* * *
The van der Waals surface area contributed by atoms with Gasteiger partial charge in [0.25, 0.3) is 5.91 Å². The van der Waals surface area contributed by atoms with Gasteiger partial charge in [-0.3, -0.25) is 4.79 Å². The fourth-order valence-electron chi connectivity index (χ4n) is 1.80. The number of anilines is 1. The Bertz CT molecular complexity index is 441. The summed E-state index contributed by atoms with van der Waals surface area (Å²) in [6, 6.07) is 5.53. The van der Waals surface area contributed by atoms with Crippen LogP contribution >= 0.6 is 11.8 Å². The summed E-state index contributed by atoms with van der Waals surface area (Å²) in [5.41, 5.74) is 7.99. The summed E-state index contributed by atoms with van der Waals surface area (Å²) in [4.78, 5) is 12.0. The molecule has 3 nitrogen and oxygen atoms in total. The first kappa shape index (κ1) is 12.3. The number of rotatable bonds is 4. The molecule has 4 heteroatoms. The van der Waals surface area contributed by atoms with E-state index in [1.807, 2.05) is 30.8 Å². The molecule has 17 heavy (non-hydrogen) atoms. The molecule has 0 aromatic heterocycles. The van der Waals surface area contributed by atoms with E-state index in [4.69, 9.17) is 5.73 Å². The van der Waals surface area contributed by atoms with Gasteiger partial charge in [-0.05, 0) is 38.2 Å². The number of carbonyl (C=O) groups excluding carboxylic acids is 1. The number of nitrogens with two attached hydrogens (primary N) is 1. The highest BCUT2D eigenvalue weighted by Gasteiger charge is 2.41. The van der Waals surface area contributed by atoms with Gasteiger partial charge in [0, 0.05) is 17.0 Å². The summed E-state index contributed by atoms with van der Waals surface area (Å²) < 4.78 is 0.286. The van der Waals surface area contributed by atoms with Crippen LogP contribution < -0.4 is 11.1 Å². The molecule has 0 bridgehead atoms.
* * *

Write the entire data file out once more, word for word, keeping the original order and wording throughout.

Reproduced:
The van der Waals surface area contributed by atoms with Gasteiger partial charge in [0.25, 0.3) is 5.91 Å². The van der Waals surface area contributed by atoms with Gasteiger partial charge in [-0.3, -0.25) is 4.79 Å². The fourth-order valence-electron chi connectivity index (χ4n) is 1.80. The number of anilines is 1. The Bertz CT molecular complexity index is 441. The summed E-state index contributed by atoms with van der Waals surface area (Å²) in [6, 6.07) is 5.53. The van der Waals surface area contributed by atoms with Crippen LogP contribution >= 0.6 is 11.8 Å². The summed E-state index contributed by atoms with van der Waals surface area (Å²) in [5.41, 5.74) is 7.99. The summed E-state index contributed by atoms with van der Waals surface area (Å²) in [4.78, 5) is 12.0. The molecule has 3 nitrogen and oxygen atoms in total. The first kappa shape index (κ1) is 12.3. The number of rotatable bonds is 4. The molecule has 4 heteroatoms. The van der Waals surface area contributed by atoms with E-state index in [1.807, 2.05) is 30.8 Å². The molecule has 17 heavy (non-hydrogen) atoms. The molecule has 0 aromatic heterocycles. The van der Waals surface area contributed by atoms with E-state index in [4.69, 9.17) is 5.73 Å². The van der Waals surface area contributed by atoms with Gasteiger partial charge in [-0.05, 0) is 38.2 Å². The number of carbonyl (C=O) groups excluding carboxylic acids is 1. The number of nitrogens with two attached hydrogens (primary N) is 1. The highest BCUT2D eigenvalue weighted by Gasteiger charge is 2.41. The van der Waals surface area contributed by atoms with Gasteiger partial charge in [0, 0.05) is 17.0 Å². The summed E-state index contributed by atoms with van der Waals surface area (Å²) < 4.78 is 0.286. The van der Waals surface area contributed by atoms with Crippen LogP contribution < -0.4 is 11.1 Å². The molecule has 0 bridgehead atoms.